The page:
Santa Claus and UFOs may indeed have something in common. As Michael Shermer shared at TED2010, they are two things that engage the “belief engine” that is also known as our brains. In his talk, “The pattern behind self-deception,” Shermer debunks superstitions and urban legends and shares why we are prone to believe in them […]Continue reading
Why you should listen
As founder and publisher of Skeptic Magazine, Michael Shermer has exposed fallacies behind intelligent design, 9/11 conspiracies, the low-carb craze, alien sightings and other popular beliefs and paranoias. But it's not about debunking for debunking's sake. Shermer defends the notion that we can understand our world better only by matching good theory with good science.
Shermer's work offers cognitive context for our often misguided beliefs: In the absence of sound science, incomplete information can powerfully combine with the power of suggestion (helping us hear Satanic lyrics when "Stairway to Heaven" plays backwards, for example). In fact, a common thread that runs through beliefs of all sorts, he says, is our tendency to convince ourselves: We overvalue the shreds of evidence that support our preferred outcome, and ignore the facts we aren't looking for.
He writes a monthly column for Scientific American, and is an adjunct at Claremont Graduate University and Chapman University. His latest book is The Believing Brain: From Ghosts and Gods to Politics and Conspiracies—How We Construct Beliefs and Reinforce Them as Truths. He is also the author of The Mind of the Market, on evolutionary economics, Why Darwin Matters: Evolution and the Case Against Intelligent Design, and The Science of Good and Evil. And his next book is titled The Moral Arc of Science.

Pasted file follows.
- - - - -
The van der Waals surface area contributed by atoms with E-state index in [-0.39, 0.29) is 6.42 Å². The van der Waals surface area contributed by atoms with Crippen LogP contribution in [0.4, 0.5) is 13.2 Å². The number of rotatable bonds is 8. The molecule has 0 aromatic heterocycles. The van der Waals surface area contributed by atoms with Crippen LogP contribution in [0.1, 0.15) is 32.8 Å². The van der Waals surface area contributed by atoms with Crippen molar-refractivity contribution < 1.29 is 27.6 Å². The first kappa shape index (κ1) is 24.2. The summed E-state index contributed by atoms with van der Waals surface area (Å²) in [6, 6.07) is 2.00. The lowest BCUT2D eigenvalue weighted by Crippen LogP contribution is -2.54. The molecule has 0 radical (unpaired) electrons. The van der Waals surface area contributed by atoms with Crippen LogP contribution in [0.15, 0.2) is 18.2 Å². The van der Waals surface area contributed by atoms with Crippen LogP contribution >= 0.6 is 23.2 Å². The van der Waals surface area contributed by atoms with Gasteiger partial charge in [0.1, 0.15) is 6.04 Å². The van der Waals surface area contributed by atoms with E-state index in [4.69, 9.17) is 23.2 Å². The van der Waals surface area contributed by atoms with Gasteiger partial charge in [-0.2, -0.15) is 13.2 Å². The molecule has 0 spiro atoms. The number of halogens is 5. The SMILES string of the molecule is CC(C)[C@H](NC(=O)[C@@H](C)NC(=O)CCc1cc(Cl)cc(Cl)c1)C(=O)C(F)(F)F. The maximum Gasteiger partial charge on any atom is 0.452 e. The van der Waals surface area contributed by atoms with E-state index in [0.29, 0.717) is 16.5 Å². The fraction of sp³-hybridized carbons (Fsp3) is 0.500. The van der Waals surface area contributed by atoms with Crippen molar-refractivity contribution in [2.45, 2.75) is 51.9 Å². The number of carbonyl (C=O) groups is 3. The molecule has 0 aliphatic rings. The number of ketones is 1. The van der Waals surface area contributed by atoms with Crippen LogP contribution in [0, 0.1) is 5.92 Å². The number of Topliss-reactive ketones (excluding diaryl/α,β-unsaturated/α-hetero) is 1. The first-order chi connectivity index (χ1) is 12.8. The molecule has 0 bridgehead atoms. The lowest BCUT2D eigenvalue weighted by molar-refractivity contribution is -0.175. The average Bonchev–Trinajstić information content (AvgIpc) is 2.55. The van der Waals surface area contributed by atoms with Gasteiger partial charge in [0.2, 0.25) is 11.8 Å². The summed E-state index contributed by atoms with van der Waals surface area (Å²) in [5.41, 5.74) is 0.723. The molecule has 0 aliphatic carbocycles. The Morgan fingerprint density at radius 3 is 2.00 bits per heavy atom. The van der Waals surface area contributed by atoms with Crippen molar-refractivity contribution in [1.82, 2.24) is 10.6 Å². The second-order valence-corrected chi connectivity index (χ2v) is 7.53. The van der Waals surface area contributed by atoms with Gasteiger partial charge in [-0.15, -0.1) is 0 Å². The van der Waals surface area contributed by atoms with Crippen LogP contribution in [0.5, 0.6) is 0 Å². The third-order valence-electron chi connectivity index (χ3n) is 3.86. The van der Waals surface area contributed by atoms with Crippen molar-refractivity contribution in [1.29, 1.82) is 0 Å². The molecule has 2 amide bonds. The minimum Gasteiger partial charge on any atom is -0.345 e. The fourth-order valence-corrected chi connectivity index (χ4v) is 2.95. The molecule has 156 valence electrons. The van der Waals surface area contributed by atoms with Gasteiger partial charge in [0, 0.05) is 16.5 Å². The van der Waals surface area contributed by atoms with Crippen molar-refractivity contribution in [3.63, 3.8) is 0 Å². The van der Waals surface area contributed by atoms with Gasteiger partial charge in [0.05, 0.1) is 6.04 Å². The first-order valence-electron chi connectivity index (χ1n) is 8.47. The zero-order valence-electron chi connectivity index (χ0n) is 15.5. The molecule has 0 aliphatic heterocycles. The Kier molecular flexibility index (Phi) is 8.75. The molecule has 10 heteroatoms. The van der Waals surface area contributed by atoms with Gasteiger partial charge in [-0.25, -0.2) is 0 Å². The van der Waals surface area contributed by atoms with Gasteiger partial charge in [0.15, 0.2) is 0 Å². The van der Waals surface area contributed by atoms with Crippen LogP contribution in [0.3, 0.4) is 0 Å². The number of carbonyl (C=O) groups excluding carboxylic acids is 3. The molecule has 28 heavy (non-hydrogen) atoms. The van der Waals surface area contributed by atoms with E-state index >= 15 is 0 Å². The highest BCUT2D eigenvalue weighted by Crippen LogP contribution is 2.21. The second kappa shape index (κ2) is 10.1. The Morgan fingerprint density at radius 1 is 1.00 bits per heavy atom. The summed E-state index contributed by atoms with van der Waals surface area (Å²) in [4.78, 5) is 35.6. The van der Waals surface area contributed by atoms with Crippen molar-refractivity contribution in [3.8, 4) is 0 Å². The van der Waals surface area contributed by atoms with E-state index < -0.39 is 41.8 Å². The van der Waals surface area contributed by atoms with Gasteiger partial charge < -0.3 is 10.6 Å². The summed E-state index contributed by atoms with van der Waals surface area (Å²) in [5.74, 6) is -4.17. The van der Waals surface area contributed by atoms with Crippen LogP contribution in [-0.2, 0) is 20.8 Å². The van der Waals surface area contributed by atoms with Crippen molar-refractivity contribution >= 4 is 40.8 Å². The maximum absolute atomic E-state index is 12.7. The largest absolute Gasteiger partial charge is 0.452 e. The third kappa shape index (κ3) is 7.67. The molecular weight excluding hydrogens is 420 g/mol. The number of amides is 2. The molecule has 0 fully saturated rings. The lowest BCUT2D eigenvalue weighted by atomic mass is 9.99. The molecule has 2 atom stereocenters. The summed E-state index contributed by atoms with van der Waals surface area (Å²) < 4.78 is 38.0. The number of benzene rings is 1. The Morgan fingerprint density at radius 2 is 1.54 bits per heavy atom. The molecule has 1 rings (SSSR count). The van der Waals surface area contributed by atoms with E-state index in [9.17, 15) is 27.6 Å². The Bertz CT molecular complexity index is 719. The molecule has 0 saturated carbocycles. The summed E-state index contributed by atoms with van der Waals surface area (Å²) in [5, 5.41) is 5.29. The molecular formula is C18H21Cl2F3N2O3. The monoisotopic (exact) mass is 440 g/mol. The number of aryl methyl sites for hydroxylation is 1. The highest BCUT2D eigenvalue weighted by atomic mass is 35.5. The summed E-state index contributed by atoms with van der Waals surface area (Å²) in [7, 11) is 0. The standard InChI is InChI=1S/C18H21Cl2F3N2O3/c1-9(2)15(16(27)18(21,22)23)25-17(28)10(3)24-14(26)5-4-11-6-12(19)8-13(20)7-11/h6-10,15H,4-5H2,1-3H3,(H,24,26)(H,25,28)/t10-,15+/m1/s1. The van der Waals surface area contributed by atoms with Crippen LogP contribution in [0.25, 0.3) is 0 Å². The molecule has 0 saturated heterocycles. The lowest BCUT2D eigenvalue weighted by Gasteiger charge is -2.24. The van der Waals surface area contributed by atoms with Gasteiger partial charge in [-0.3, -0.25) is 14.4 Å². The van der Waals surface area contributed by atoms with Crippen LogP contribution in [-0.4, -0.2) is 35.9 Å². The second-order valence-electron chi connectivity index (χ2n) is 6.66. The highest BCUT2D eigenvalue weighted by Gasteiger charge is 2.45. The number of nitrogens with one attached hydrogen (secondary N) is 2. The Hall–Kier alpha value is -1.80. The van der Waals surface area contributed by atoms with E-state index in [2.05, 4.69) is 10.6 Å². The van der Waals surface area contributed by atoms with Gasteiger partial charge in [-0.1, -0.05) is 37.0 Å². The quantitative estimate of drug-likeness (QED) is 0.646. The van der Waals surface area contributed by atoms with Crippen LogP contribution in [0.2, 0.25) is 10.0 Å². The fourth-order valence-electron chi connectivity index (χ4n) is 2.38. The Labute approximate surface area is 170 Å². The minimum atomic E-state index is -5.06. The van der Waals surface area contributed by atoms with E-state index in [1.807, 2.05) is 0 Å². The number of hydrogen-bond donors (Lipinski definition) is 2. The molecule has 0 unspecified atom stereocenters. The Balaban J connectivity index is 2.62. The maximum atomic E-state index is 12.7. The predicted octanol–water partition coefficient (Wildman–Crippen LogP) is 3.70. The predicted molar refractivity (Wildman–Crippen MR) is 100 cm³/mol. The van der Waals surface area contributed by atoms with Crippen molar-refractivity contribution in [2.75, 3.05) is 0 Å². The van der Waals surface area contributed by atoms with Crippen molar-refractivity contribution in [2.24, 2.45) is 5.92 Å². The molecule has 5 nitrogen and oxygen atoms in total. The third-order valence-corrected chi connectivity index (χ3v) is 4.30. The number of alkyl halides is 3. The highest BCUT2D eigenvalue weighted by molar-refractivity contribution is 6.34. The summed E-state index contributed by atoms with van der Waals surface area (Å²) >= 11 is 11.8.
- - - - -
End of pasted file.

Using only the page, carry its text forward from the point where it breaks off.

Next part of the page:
"What others say"
Michael Shermer’s TED talks
Michael Shermer says the human tendency to believe strange things — from alien abductions to dowsing rods — boils down to two of the brain’s most basic, hard-wired survival skills. He explains what they are, and how they get us into trouble. (Recorded at TED2010, February 2010 in Long Beach, CA. Duration: 19:01) Watch Michael […]Continue reading
The latest edition of Edge.org is a fascinating discussion on the role scientists might play in difficult financial times. The issue features a few TED speakers, including George Dyson and Michael Shermer. Try this snippet: In all of this work economists, accountants and financial mathematicians should join forces with complexity theorists and other scientists with […]Continue reading